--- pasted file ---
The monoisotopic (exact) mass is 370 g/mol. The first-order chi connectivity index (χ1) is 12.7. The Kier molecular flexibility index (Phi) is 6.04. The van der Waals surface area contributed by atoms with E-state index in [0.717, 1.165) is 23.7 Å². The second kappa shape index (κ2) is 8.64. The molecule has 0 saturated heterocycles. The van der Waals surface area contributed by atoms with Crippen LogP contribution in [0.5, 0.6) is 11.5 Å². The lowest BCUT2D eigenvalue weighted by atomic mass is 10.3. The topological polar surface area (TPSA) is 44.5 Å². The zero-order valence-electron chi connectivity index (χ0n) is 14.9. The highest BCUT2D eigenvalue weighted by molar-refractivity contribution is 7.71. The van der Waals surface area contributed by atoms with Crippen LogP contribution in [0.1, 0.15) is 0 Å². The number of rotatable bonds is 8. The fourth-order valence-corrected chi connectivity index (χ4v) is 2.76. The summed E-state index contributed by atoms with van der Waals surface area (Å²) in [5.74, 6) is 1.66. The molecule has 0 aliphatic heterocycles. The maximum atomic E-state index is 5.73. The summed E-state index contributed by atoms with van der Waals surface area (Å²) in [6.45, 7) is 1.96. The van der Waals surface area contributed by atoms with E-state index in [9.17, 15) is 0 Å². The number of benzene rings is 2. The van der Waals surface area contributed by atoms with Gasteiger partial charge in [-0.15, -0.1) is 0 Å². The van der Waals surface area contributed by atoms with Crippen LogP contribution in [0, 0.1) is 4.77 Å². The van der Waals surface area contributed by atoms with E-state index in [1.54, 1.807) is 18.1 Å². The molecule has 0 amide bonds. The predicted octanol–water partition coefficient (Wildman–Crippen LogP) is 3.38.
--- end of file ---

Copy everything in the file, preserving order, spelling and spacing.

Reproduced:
The monoisotopic (exact) mass is 370 g/mol. The first-order chi connectivity index (χ1) is 12.7. The Kier molecular flexibility index (Phi) is 6.04. The van der Waals surface area contributed by atoms with E-state index in [0.717, 1.165) is 23.7 Å². The second kappa shape index (κ2) is 8.64. The molecule has 0 saturated heterocycles. The van der Waals surface area contributed by atoms with Crippen LogP contribution in [0.5, 0.6) is 11.5 Å². The lowest BCUT2D eigenvalue weighted by atomic mass is 10.3. The topological polar surface area (TPSA) is 44.5 Å². The zero-order valence-electron chi connectivity index (χ0n) is 14.9. The highest BCUT2D eigenvalue weighted by molar-refractivity contribution is 7.71. The van der Waals surface area contributed by atoms with Crippen LogP contribution in [0.1, 0.15) is 0 Å². The number of rotatable bonds is 8. The fourth-order valence-corrected chi connectivity index (χ4v) is 2.76. The summed E-state index contributed by atoms with van der Waals surface area (Å²) in [5.74, 6) is 1.66. The molecule has 0 aliphatic heterocycles. The maximum atomic E-state index is 5.73. The summed E-state index contributed by atoms with van der Waals surface area (Å²) in [6.45, 7) is 1.96. The van der Waals surface area contributed by atoms with E-state index in [9.17, 15) is 0 Å². The number of benzene rings is 2. The van der Waals surface area contributed by atoms with Gasteiger partial charge in [-0.15, -0.1) is 0 Å². The van der Waals surface area contributed by atoms with Crippen LogP contribution in [0, 0.1) is 4.77 Å². The van der Waals surface area contributed by atoms with E-state index in [1.54, 1.807) is 18.1 Å². The molecule has 0 amide bonds. The predicted octanol–water partition coefficient (Wildman–Crippen LogP) is 3.38.